How have wildfires affected Utah Lake? Researchers are looking into it

How have wildfires affected Utah Lake? Researchers are looking into it

(Laura Seitz, KSL)

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PROVO — Researchers are trying to understand how ash from last summer’s Pole Creek, Bald Mountain and Coal Hollow fires are affecting Utah County's watersheds.

Ben Abbott, an assistant professor from Brigham Young University’s Department of Plant and Wildlife Sciences, and a group of student researchers are taking water samples and measuring how the fires have affected the bodies of water in Utah County, particularly Utah Lake, which is already experiencing harmful algal blooms.

"Algal blooms now are all over the world, and there is an increasing number of fires," he said. "It's still scientifically an open question. We don't know how those two phenomena interact."

Though separate, their research is in concurrence with Utah Valley University's proposal to the Utah Lake Commission to build an algae-harvesting boat to deploy in Utah Lake this summer.

Abbott and his researchers want to understand how much sediment was transported from the fires, how the water chemistry has changed, and the impacts it might have on the lake's ecosystem.

Spanish Fork River, where the majority of the ash is flowing from, Provo River and American Fork River were also affected by the fires.

Abbott called last year’s fires, which burned approximately 300 square miles of forest, “megafires.” But not all wildfires are bad for the environment, he said, as they can lead to diverse habitat in the landscape.

"That wildfire, sure, it does kill the plants in that one patch, but then it lets other organisms and species and other kinds of ecosystems develop in that place," he said.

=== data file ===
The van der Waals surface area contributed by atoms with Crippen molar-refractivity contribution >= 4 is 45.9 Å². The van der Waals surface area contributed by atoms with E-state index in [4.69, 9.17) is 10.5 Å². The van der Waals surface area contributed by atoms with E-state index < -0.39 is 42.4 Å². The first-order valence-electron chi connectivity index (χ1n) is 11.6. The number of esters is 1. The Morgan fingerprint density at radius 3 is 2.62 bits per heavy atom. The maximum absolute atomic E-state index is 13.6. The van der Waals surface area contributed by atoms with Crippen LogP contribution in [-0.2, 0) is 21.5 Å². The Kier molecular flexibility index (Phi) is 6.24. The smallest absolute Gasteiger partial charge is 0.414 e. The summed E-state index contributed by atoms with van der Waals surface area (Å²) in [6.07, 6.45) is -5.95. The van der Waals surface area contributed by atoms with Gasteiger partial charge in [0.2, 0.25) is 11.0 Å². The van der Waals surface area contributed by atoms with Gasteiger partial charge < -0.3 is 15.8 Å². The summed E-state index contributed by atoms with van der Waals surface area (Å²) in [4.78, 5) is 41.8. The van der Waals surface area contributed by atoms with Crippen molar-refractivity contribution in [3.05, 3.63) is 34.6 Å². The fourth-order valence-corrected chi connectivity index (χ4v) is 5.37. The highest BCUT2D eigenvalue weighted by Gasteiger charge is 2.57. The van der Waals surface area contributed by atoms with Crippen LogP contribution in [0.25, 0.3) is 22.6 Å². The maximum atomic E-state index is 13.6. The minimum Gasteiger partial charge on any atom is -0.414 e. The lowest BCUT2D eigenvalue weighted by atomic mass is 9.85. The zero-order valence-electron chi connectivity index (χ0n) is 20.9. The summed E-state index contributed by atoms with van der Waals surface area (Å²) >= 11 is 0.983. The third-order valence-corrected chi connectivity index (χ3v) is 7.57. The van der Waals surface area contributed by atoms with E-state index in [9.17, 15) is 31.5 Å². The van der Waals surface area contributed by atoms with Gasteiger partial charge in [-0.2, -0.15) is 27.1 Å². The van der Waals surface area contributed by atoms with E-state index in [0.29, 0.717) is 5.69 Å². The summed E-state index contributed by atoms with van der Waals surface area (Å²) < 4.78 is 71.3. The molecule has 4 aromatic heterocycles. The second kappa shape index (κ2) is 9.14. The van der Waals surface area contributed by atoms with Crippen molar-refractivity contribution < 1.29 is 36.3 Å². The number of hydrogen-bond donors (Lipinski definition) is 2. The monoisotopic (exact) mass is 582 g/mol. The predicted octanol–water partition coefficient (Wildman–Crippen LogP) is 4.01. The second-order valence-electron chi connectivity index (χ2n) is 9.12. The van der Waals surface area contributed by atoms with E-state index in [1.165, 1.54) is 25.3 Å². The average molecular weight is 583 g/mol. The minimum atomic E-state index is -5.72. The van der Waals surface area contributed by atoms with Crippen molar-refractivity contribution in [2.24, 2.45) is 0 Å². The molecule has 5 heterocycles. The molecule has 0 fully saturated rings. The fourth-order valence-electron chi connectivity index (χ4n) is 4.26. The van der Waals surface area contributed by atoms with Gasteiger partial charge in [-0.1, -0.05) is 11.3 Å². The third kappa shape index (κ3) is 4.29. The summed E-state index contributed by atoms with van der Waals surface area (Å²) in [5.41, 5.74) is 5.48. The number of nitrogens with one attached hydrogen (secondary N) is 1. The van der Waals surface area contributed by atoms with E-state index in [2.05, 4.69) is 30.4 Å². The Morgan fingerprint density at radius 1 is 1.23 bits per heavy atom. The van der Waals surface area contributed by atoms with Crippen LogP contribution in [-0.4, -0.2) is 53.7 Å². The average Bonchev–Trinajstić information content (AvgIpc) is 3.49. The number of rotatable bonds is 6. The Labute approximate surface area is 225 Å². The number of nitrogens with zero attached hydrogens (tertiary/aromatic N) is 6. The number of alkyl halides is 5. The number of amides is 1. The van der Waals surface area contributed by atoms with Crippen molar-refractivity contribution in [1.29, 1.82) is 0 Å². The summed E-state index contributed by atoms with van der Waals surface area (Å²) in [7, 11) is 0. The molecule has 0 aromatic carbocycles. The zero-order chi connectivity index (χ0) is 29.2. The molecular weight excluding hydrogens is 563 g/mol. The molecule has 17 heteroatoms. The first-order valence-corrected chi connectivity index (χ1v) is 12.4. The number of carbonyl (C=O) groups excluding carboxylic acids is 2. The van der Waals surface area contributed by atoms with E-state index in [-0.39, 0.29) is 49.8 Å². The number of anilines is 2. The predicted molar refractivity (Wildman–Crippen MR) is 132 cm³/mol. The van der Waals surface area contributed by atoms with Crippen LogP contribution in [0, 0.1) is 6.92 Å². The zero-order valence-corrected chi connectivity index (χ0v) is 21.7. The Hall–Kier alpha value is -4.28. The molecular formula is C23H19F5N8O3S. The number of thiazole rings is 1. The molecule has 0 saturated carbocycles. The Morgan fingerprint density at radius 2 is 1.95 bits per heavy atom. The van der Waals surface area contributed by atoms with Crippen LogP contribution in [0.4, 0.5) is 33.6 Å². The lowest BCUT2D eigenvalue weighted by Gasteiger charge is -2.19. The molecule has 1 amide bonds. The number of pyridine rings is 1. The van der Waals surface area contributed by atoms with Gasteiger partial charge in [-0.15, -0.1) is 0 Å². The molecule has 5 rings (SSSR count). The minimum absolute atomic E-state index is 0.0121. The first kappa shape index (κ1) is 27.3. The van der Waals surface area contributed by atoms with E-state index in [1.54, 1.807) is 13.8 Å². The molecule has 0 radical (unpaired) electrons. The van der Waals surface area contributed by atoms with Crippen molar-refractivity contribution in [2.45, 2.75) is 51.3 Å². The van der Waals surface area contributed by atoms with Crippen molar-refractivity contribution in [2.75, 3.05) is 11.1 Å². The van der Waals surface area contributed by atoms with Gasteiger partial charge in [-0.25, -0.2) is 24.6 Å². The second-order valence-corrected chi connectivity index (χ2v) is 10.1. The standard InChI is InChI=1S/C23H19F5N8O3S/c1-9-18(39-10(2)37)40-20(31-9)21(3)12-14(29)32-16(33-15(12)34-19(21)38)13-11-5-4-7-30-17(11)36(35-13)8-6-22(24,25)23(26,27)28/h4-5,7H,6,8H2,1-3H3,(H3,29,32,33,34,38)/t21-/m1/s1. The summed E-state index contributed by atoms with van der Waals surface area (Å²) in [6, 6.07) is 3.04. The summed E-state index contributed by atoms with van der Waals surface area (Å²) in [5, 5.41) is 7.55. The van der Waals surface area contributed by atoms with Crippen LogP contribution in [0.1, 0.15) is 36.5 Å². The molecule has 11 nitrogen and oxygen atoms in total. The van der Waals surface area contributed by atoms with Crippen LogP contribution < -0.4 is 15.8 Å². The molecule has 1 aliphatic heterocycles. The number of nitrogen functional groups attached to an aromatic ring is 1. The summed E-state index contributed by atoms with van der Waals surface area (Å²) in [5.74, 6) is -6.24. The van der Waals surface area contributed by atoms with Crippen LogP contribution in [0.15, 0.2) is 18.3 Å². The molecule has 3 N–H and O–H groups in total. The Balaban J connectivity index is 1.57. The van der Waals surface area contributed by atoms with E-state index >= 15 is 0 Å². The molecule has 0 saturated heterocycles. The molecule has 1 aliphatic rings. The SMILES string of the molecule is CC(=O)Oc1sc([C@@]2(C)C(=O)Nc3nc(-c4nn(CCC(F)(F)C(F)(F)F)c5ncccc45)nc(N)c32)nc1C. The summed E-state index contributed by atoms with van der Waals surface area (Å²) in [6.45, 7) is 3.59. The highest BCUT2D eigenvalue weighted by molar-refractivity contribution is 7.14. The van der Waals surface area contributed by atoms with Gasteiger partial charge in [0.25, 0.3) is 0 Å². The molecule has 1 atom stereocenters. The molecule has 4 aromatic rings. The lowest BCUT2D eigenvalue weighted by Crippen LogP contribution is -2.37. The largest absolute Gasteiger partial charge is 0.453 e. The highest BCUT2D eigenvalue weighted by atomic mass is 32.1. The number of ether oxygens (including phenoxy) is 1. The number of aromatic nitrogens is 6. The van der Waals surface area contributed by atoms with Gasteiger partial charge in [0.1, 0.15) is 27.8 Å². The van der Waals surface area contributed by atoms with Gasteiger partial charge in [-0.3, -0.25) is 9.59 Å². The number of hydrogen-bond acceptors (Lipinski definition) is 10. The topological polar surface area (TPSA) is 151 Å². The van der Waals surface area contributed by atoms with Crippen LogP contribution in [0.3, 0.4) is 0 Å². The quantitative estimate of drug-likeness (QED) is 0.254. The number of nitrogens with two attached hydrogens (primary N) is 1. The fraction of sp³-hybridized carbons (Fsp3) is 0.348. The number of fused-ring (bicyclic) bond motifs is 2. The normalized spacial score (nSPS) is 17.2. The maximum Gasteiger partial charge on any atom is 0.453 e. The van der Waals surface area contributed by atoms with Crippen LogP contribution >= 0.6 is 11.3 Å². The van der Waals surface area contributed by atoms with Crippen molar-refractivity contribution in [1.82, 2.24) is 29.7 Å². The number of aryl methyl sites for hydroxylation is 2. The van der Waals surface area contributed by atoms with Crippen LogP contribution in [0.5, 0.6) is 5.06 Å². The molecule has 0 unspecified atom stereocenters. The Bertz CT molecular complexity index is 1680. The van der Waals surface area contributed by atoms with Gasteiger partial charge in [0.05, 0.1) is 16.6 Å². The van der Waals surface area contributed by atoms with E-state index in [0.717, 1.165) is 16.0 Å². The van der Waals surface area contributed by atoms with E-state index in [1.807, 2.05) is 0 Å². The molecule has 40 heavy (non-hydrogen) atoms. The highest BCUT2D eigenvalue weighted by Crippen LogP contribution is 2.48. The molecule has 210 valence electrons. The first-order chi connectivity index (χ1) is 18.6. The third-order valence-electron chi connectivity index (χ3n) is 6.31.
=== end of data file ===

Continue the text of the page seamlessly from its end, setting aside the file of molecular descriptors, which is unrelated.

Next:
Without wildfires, certain species wouldn’t exist as they could be taken over by another species, according to Abbott.

Abbott said smaller fires, which have been historically part of the local ecosystem, are critical for the forest and for the river to renew itself, as well as several species that are adapted for those natural disturbances. But megafires are different and affect a much larger area.

"You can imagine with a megafire it’s wiping out a whole mountain all out once," he said. "The trees recover more slowly, it’s harder for animals, especially small things like fish, invertebrates, insects and crustaceans moving through the river system."

Abbott said the wildfires killed off a large portion of fish in the Spanish Fork River system.

"It killed the invasive species that were there, so maybe this will be an opportunity for native fish to recolonize those rivers and streams," he said.

Doctoral student Erin Jones, the lead researcher of the group, said there hasn't been much scientific study conducted on how wildfires affect lakes with algal blooms.

The study was first sparked by Jones, who had already been collecting water samples before the fires, when she looked at the weather forecast and learned that remnants from Hurricane Rosa were going to bring rainfall.

“We had been measuring the water quality in some of these streams for about a year and a half,” she said. “It’s not very often that you have a dataset before the natural disaster happens.”

She said the fires, combined with rain from Hurricane Rosa, caused a lot of erosion to travel from rivers and streams and into Utah Lake.

She said the day the storm was expected to hit, her team installed robots to collect samples each hour throughout the rainstorm to see all the sediment, nutrients and different kinds of pollution that were coming off the landscape.

“Because this wildfire and the water chemistry are such a unique phenomenon … it’s really hard to say what is going to happen and what the water quality impacts will be from larger fires and more spiky precipitation events,” she said.

She predicts that the ash could potentially decrease the algal growth, especially at the mouth of the rivers that flow into Utah Lake, but algae might increase in the long term.